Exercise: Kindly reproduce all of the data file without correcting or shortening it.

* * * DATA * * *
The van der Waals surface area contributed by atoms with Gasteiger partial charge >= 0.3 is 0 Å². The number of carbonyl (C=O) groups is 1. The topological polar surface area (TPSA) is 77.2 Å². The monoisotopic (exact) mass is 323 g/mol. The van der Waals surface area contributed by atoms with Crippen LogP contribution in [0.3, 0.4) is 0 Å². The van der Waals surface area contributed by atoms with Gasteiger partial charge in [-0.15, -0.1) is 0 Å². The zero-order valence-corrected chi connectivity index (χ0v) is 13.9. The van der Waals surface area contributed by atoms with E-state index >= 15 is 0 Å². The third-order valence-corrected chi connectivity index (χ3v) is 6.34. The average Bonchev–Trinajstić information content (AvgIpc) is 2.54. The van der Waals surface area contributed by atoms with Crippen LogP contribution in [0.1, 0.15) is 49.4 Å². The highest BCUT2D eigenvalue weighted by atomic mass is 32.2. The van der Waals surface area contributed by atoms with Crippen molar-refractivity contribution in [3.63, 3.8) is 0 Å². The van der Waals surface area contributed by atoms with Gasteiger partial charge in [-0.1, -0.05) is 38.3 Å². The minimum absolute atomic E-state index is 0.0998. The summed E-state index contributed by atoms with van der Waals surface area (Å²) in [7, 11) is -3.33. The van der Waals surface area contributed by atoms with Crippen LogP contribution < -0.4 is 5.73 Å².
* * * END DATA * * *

The van der Waals surface area contributed by atoms with Gasteiger partial charge >= 0.3 is 0 Å². The number of carbonyl (C=O) groups is 1. The topological polar surface area (TPSA) is 77.2 Å². The monoisotopic (exact) mass is 323 g/mol. The van der Waals surface area contributed by atoms with Crippen LogP contribution in [0.3, 0.4) is 0 Å². The van der Waals surface area contributed by atoms with Gasteiger partial charge in [-0.15, -0.1) is 0 Å². The zero-order valence-corrected chi connectivity index (χ0v) is 13.9. The van der Waals surface area contributed by atoms with E-state index >= 15 is 0 Å². The third-order valence-corrected chi connectivity index (χ3v) is 6.34. The average Bonchev–Trinajstić information content (AvgIpc) is 2.54. The van der Waals surface area contributed by atoms with Crippen LogP contribution in [0.1, 0.15) is 49.4 Å². The highest BCUT2D eigenvalue weighted by atomic mass is 32.2. The van der Waals surface area contributed by atoms with Crippen molar-refractivity contribution in [3.63, 3.8) is 0 Å². The van der Waals surface area contributed by atoms with Gasteiger partial charge in [-0.1, -0.05) is 38.3 Å². The minimum absolute atomic E-state index is 0.0998. The summed E-state index contributed by atoms with van der Waals surface area (Å²) in [7, 11) is -3.33. The van der Waals surface area contributed by atoms with Crippen LogP contribution < -0.4 is 5.73 Å².